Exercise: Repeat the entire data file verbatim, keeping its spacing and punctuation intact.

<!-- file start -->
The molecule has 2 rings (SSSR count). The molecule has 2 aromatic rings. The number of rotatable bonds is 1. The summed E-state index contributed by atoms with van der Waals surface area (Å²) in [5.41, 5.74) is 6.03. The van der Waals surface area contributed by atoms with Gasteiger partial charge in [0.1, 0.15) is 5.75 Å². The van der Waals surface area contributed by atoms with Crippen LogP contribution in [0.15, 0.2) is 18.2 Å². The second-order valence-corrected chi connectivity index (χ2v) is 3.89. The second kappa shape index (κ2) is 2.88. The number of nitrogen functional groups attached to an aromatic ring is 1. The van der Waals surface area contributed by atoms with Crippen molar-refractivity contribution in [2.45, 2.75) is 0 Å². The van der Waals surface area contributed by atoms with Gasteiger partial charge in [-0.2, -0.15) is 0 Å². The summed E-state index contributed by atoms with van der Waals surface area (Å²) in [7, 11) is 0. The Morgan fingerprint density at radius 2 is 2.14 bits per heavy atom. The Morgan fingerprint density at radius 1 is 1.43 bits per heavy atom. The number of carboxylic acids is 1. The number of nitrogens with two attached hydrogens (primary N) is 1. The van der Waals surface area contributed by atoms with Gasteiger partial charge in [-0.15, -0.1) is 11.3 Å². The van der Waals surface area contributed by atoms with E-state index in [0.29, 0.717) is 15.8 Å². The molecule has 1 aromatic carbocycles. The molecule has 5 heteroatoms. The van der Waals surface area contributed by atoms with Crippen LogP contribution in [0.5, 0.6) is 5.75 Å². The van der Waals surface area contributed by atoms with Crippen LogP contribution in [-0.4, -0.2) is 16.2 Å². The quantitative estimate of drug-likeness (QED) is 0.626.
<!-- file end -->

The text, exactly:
The molecule has 2 rings (SSSR count). The molecule has 2 aromatic rings. The number of rotatable bonds is 1. The summed E-state index contributed by atoms with van der Waals surface area (Å²) in [5.41, 5.74) is 6.03. The van der Waals surface area contributed by atoms with Gasteiger partial charge in [0.1, 0.15) is 5.75 Å². The van der Waals surface area contributed by atoms with Crippen LogP contribution in [0.15, 0.2) is 18.2 Å². The second-order valence-corrected chi connectivity index (χ2v) is 3.89. The second kappa shape index (κ2) is 2.88. The number of nitrogen functional groups attached to an aromatic ring is 1. The van der Waals surface area contributed by atoms with Crippen molar-refractivity contribution in [2.45, 2.75) is 0 Å². The van der Waals surface area contributed by atoms with Gasteiger partial charge in [-0.2, -0.15) is 0 Å². The summed E-state index contributed by atoms with van der Waals surface area (Å²) in [7, 11) is 0. The Morgan fingerprint density at radius 2 is 2.14 bits per heavy atom. The Morgan fingerprint density at radius 1 is 1.43 bits per heavy atom. The number of carboxylic acids is 1. The number of nitrogens with two attached hydrogens (primary N) is 1. The van der Waals surface area contributed by atoms with Gasteiger partial charge in [-0.15, -0.1) is 11.3 Å². The van der Waals surface area contributed by atoms with E-state index in [0.29, 0.717) is 15.8 Å². The molecule has 1 aromatic carbocycles. The molecule has 5 heteroatoms. The van der Waals surface area contributed by atoms with Crippen LogP contribution in [0.5, 0.6) is 5.75 Å². The van der Waals surface area contributed by atoms with Crippen LogP contribution in [-0.4, -0.2) is 16.2 Å². The quantitative estimate of drug-likeness (QED) is 0.626.